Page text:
Home Buying in Fort Myers>Question Details

Nancy, Home Buyer in Fort Myers, FL

Should we withdraw from stock market $170,00 for second home or get mortgage We will have approx $250,000 in other cash after cash purchase of home?

Asked by Nancy, Fort Myers, FL Mon Nov 14, 2011

This would be a vacation home. Are the federal income tax deductions worth it?

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9
Getting a CFP is overkill for your situation. If anything, a CFP will likely convince you to allocated your money to something more lucrative for a CFP, like stocks or a mutual fund, under the guise of higher long-term returns. Unless you have a 20 year investment horizon, equity investments are risky. While stocks have returned 8% over the very long-term, that's no guarantee they'll continue that rate of appreciation over the next 10 years. For the average investor, the return is much lower, from overhead costs of management, including the cost for a CFP, and transaction fees. While getting a CPA is a prudent way to verify your tax implications, you can get good advice from any licensed investment advisor with a dose of common sense.

As for the outlook on housing, consider that we've just had the steepest housing correction in history and many people still believe the worst is yet to come. This sounds remarkably like the same people who were projecting home prices to shoot to the moon during the heights of the housing boom. No one can foretell the future, no matter what certifications they have. Your gut feelings are as valid as any.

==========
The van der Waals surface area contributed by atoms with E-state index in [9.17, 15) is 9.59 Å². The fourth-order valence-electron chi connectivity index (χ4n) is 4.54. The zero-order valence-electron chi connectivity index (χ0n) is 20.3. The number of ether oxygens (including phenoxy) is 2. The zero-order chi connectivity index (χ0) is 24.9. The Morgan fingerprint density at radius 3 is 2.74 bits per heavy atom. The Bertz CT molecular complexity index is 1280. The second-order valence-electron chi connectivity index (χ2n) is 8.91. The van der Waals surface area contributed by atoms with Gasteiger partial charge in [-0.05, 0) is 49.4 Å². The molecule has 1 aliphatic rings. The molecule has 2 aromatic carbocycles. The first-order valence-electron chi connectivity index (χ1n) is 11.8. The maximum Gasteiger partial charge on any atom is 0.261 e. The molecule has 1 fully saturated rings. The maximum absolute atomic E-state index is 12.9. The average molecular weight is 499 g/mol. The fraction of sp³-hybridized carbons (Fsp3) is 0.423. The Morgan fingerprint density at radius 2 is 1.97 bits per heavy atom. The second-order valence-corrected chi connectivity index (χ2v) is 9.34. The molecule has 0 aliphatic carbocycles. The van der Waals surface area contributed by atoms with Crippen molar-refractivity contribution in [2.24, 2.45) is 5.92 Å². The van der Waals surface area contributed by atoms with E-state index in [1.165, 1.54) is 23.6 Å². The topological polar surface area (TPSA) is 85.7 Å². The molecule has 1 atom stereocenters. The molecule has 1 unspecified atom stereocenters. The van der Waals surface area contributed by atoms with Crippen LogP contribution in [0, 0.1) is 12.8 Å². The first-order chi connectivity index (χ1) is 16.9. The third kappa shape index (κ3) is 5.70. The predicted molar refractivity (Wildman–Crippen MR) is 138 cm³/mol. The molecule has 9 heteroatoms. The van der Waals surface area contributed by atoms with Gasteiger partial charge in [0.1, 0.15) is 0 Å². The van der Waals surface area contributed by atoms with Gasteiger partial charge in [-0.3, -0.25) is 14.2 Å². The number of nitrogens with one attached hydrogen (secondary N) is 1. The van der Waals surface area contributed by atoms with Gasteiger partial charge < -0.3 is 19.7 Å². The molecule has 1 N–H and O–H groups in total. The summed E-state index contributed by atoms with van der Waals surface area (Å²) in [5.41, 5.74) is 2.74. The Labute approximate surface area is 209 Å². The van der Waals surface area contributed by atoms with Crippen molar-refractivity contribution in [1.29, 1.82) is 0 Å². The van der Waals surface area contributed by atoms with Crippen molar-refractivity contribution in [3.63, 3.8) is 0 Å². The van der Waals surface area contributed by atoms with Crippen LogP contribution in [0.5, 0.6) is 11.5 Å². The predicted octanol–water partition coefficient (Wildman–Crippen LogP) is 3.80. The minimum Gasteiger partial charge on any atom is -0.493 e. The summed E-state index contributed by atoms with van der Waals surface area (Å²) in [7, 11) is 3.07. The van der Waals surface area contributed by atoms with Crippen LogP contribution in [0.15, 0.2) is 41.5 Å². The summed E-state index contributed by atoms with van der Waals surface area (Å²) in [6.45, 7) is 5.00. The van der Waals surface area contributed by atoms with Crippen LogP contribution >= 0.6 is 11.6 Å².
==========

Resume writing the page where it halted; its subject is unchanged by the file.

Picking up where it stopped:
Web Reference: http://www.archershomes.com
1 vote Thank Flag Link Mon Nov 14, 2011
Nancy,

The answer depends on your current level of income and hence your progressive tax bracket. But, from a purely financial returns perspective, you should only consider paying for this vacation home with cash if you have no other superior forms of investment alternatives at an equivalent risk exposure. Considering that mortgages are running at about 3-4%, you'd still have to pay something around 2-3% after receiving your federal income tax deductions. If you can find an investment that gives you a 4-5% return at a similar risk, like a CD or AAA corporate bond, then you should finance your purchase instead. Unfortunately, there aren't many opportunities like that in today's environment.
Web Reference: http://www.archershomes.com
1 vote Thank Flag Link Mon Nov 14, 2011
cash is king. keep your reserves on hand. get a mortgage and take advantage of the currently super-low interest rates.
0 votes Thank Flag Link Tue Dec 13, 2011
Hi Nancy,

Find a "fee only" CFP that DOES not get paid on transaction commissions but only an asset management fee. You would buy "no load" investments that do not offer a commission conflict of interest. Non-CFP advisors may recommend financial products (and idiotic insurance investments that primarily benefit the broker) but hopefully your CFP will not be biased. Dave Ramsey's Endorsed Local Providers generally have a good track record.